YOU NEED UTILITY DATA, WE COLLECT UTILITY DATA
You have a job to do, and we help you get it done right with our air vacuum excavation services. Also known as Soft Dig or Daylighting, vacuum excavation is the safest and most reliable method of obtaining cost effective subsurface utility data for engineering and construction phases of projects.
Exposing a utility is the only safe and reliable method to collect “Quality Level A” data in accordance with CI/ASCE 38-02, which refers to the collection and depiction of subsurface utility data.
In addition to Quality Level A data, air vacuum excavation is the safest way to spot check existing underground utilities prior to any excavation activities. This technology may also be utilized to perform the excavation work itself in some instances.
THE DOCUMENTATION YOU NEED TO GET THE JOB DONE RIGHT
We provide our clients with all of the documentation you’ll need for each underground utility test hole performed. We’ll include a report detailing critical utility information such as the utility size, material composition, surface depth, soil conditions, and more. We’ll also draft an overview map indicating the test hole locations, and a matrix spreadsheet containing all of the utility data in one easy to read document.
Need more data? We can work with your current survey department or firm of choice to provide CI/ASCE 38-02 Quality Level A data in any format you need.
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WE'LL DIG UTILITY TEST HOLES ANYWHERE YOU NEED THEM
A remote drum can be connected to our vacuum excavation trucks using up to 200′ of suction hose and a special interceptor attachment. This allows Utility Locator® to excavate remotely where a standard vacuum excavation truck can’t go.
Spoils can easily be used to backfill test holes, or kept in the standard 55-Gallon drums for storage or removal from the site.
You've got questions, we've got answers
Vacuum Excavation works by using a high pressure air stream to disturb the ground surface. A common utility test hole will range from 12 inches to 16 inches in diameter. A high powered vacuum is then used to collect the spoils, which are deposited into a high capacity storage tank.
The air pressure that is used to disrupt the ground is typically between 120psi and 300psi. Storage tanks can range from 75gal up to 500gal.
Test Holes are typically restored using the spoils that were removed from the location, however the spoils can also be stored on site using portable drums, or can be removed from the site entirely.
In general, we have the capacity to excavate 5-10 test holes per day for each truck mobilized. This rate can be increased or decreased on a variety of factors including traffic, surface material, soil material, utility depth, and other working conditions.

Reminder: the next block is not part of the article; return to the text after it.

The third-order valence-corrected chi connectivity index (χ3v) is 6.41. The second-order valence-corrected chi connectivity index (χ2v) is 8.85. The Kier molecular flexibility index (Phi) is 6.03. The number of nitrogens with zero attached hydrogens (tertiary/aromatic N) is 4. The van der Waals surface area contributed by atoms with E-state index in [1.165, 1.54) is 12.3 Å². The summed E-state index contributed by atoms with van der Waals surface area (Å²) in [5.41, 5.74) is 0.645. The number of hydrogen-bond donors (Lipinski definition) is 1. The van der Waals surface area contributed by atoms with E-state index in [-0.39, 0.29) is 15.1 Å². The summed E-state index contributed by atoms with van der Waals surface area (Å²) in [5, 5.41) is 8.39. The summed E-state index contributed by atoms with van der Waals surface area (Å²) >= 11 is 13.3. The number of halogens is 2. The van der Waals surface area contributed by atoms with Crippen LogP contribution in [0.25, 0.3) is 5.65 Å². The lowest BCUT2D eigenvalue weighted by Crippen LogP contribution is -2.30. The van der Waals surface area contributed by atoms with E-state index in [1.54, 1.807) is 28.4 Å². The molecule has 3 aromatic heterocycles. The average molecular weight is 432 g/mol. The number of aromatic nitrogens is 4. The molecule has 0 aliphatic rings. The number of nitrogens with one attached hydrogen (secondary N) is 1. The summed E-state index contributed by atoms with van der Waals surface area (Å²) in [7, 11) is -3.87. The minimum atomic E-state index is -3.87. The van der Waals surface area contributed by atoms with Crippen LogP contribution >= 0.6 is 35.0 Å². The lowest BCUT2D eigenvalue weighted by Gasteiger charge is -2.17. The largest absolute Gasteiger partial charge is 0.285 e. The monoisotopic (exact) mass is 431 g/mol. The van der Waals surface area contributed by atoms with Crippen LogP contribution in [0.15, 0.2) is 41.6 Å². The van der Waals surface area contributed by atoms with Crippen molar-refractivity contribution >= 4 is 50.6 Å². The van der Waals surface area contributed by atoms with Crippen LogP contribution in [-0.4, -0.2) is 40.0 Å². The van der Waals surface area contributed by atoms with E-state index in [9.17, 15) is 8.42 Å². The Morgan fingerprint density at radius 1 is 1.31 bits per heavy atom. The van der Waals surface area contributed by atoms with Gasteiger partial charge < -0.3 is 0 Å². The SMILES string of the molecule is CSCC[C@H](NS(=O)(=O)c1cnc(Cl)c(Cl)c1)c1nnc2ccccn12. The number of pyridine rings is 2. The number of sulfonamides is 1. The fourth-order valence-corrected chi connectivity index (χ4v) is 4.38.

Yes! When performing a test hole or excavation with an air vacuum truck, a clean hole is first cut using a concrete/asphalt saw or core drilling machine. This allows for access to the utility below the surface and will also provide the conditions necessary for a clean and professional restoration.
In general, we can mobilize our vac truck to perform test holes in about 3-5 days. Some of the circumstances that may effect our availability include:
- Call 811 – Even though air vacuum excavation is regarded as one of the safest methods to excavate and test pit a utility, we are still required by law to notify Call 811 prior to digging.
- Traffic Control – Should any test holes be located within an active right-of-way, we may need additional time to procure permits, design traffic control plans, and hire a qualified MOT/TTC firm.
- Permits – Permits may be required by local, county, or state governments to perform test holes at your project site. Should permitting be required, we may be delayed in responding to your request.
The depth of a utility test hole that is dug with air vacuum excavation depends on the type of soil that is being excavated and obstructions encountered while performing the test hole excavation. In general, most test holes can be excavated up to around 12 to 15 feet in depth.
Yes! We are able to excavate soil boring locations to confirm the absence of utilities. Spoils can be left at the site or backfilled immediately. Boring locations can be cleared of utilities to a depth of 10-15 feet if required.
CI/ASCE 38-02 outlines four different quality levels for the depiction of subsurface utility data. Each quality level represents a different “reliability” for the utility information presented. The levels range from Quality Level D (least reliable) through Quality Level A (most reliable).
The quality level of utility data provided by vacuum excavation is considered the highest and most reliable. Quality Level A data is the most reliable form of utility data because it involves physically exposing an underground utility using vacuum excavation. Once exposed, critical utility data can be collected including precise horizontal location and exact utility elevation. QL-A data is most commonly acquired at critical conflict points for proposed installations of structures or utility systems.